Boston King VS. Isabel
The Boston King had a very different life from Isabel. Boston King had a proprietor to take care of him at some points when there were severe beatings. The text states, "My proprietor, hearing of the bad usage I received, came to town, and severely reprimanded my master for beating me in such a manner, threatening him, that if he ever heard the like again, he would take me away and put me to another master to finish my time, and make him pay for it. This had a good effects and he behaved much better to me, the two succeeding years, and I began to acquire a proper knowledge of my trade." This excerpt shows how when the Boston King got beat and injured his proprietor stepped in and he was treated better. After Miss Mary died and Isabel's parents were already gone she had to take care of herself and Ruth. The book says, "But Ruth did. She giggled, a sound like a small silver bell. A bell tolling disaster. Madam Lockton flew off the chest and pointed her finger at us. 'Which one of you made that noise?' Her face flushed with rage, her eyes darting back and forth between us. 'I did it ma'am,' I quickly lied. The smile on Ruth's face faded as she figured that something bad was unfolding. Craaack! Lightning struck from a blue sky; Madam slapped my face so hard it near threw me to the ground." This shows how Isabel has to grow up fast to protect Ruth since no one else is going to. Ruth may have Isabel; but Isabel has no one.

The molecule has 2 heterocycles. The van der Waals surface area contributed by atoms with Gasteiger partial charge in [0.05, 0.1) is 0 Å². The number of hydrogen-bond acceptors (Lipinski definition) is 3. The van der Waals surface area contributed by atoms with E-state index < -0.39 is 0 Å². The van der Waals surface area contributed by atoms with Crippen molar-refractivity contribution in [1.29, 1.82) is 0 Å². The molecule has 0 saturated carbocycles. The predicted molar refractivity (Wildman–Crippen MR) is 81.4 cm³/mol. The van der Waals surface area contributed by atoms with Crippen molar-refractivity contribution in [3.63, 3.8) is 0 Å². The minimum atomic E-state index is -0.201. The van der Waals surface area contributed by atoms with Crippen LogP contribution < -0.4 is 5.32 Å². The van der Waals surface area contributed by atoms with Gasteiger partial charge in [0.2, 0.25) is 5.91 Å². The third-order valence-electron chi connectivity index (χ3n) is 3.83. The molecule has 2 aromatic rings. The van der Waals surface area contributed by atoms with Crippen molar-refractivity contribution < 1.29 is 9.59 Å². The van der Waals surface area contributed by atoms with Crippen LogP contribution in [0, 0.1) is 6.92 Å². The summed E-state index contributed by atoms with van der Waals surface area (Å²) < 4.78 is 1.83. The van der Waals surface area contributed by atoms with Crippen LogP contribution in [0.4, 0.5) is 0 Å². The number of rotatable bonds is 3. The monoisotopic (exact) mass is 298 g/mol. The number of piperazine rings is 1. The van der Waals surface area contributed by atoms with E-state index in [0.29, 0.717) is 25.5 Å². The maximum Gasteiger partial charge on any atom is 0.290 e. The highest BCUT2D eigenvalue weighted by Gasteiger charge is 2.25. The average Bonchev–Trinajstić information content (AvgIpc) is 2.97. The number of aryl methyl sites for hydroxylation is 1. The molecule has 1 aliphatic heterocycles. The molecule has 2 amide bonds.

Another way the Boston King's life is different from Isabel's is that they both dealt with small pox; but in very different ways. Boston King got the small pox and had to be sent out of camp. The passage includes, "In this situation I was seized with the small-pox, and suffered great hardships; for all the Blacks affected with that disease, were ordered to be carried a mile from the camp, lest the soldiers should be infected, and disabled from marching. This was a grievous circumstance to me and many others. We lay sometimes a whole day without any thing to eat or drink; but Providence sent a man, who belonged to the York volunteers whom I was acquainted with, to my relief. He brought me such things a I stood in need of; and by the blessing of the Lord I began to recover." This explains Boston King's experience of the small pox and the hardships of limited food, water, and care. Isabel and Ruth's mother died of small pox, but left them alive. The book states, "'Smallpox is tricky,' Miss Mary Finch said to me when Momma died. 'There's no telling who it'll take.' The pox had left Ruth and me with scars like tiny stars scattered on our skin. It took Momma to Our Maker." This exhibits how Isabel's family had a very nice owner at the time the three of them got the smallpox and they were in better care. Smallpox was very tough itself, but harder considering conditions.